2 edition of study of the interaction between pseudomonas aeruginosa alginate and bronchial mucins. found in the catalog.
study of the interaction between pseudomonas aeruginosa alginate and bronchial mucins.
Yvonne Mary Smedley
Thesis (Ph.D.) - Brighton Polytechnic, 1986.
|Contributions||Brighton Polytechnic. Department of Pharmacy.|
Pseudomonas aeruginosa is an opportunistic pathogen that causes chronic lung infections in people suffering from cystic fibrosis (CF). In CF airways, P. aeruginosa forms Cited by: Pseudomonas aeruginosa flagellin and alginate elicit very distinct gene expression patterns in airway epithelial cells: microarray analysis has shown that mucins inhibit the expression of flagellar genes [ Wolfgang M.C. Numerous in vivo and in vitro infection models have been used to study the interactions between PA and lung Cited by:
Pseudomonas aeruginosa remains one of the most important bacterial pathogens in lung diseases and especially in Cystic fibrosis. This unusual predilection is best explained by the Cited by: Pseudomonas aeruginosa in cystic fibrosis lung disease P. aeruginosa colonization of the airways and infection remain the most important contributor to CF morbidity and mortality. While the CFTR defect results in myriad respiratory problems for the patient, the most important clinical feature is the chronic pulmonary infection with P. by:
The predominant mucins MUC5AC and MUC5B are overproduced in CF lung secretion, triggered by P. aeruginosa LPS. 51 Chronic infection with P. aeruginosa leads to a strong immune Cited by: 6. Abstract. Chronic lung infection with mucoid Pseudomonas aeruginosa is the major pathologic feature of cystic fibrosis. Previous studies suggested that a failure to produce opsonic antibody to the mucoid exopolysaccharide (MEP; also called alginate.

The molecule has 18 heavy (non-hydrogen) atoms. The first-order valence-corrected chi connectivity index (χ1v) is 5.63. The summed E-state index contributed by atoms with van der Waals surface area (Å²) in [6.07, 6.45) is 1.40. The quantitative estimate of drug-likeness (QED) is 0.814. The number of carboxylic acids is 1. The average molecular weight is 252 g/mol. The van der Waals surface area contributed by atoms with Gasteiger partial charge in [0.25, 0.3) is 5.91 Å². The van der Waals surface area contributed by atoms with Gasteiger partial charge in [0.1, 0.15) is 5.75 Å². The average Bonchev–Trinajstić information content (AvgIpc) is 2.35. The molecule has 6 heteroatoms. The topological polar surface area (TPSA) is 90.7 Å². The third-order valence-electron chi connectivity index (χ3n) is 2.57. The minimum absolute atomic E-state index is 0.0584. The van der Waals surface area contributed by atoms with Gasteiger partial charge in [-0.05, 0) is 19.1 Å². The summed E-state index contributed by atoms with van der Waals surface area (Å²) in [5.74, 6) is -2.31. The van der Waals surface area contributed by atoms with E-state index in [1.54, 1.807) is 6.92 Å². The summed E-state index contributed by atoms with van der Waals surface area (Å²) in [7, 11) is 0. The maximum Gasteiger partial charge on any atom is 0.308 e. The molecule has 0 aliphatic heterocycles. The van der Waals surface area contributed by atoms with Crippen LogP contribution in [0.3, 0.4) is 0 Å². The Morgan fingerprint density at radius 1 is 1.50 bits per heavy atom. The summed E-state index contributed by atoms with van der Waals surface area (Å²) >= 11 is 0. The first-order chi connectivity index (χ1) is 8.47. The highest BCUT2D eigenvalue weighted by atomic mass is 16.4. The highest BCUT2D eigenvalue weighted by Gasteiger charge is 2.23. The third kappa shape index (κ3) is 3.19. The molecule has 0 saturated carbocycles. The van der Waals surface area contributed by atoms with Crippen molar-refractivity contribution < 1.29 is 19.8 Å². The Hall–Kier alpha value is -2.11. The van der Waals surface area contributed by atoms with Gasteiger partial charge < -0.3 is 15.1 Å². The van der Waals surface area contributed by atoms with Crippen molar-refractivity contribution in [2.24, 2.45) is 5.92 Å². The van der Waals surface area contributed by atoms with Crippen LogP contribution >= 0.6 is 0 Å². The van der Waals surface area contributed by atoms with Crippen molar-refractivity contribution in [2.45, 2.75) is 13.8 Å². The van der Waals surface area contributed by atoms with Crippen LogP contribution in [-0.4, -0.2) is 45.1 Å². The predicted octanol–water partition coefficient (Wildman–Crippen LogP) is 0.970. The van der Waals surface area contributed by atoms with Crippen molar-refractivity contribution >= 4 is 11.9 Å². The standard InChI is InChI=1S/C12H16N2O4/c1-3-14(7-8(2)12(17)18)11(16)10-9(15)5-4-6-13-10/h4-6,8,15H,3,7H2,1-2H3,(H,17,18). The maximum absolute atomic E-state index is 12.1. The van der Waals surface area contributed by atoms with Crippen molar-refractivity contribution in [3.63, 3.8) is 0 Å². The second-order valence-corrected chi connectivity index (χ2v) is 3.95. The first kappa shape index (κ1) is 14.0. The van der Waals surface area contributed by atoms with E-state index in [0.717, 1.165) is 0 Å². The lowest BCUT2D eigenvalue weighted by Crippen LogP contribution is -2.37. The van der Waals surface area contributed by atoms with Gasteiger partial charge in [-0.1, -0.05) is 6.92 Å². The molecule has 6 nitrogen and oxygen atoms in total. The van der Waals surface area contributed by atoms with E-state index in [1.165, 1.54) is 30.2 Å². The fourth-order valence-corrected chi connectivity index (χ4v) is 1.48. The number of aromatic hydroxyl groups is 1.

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A study of the interaction between Pseudomonas aeruginosa alginate and bronchial mucins Author: Smedley, Y. ISNI: Awarding Body: Brighton Polytechnic Current. Purified Pseudomonas aeruginosa alginate stimulated mucin and lysozyme secretion in a dose-dependent fashion (mucin = +%: P = ; lysozyme = +20%: P = at microg/mL).
Pseudomonas aeruginosa and Staphylococcus aureus are versatile bacterial pathogens and common etiological agents in polymicrobial infections.
Microbial communities containing both of these pathogens are shaped by interactions ranging from parasitic to mutualistic, with the net impact of these interactions Cited by: P.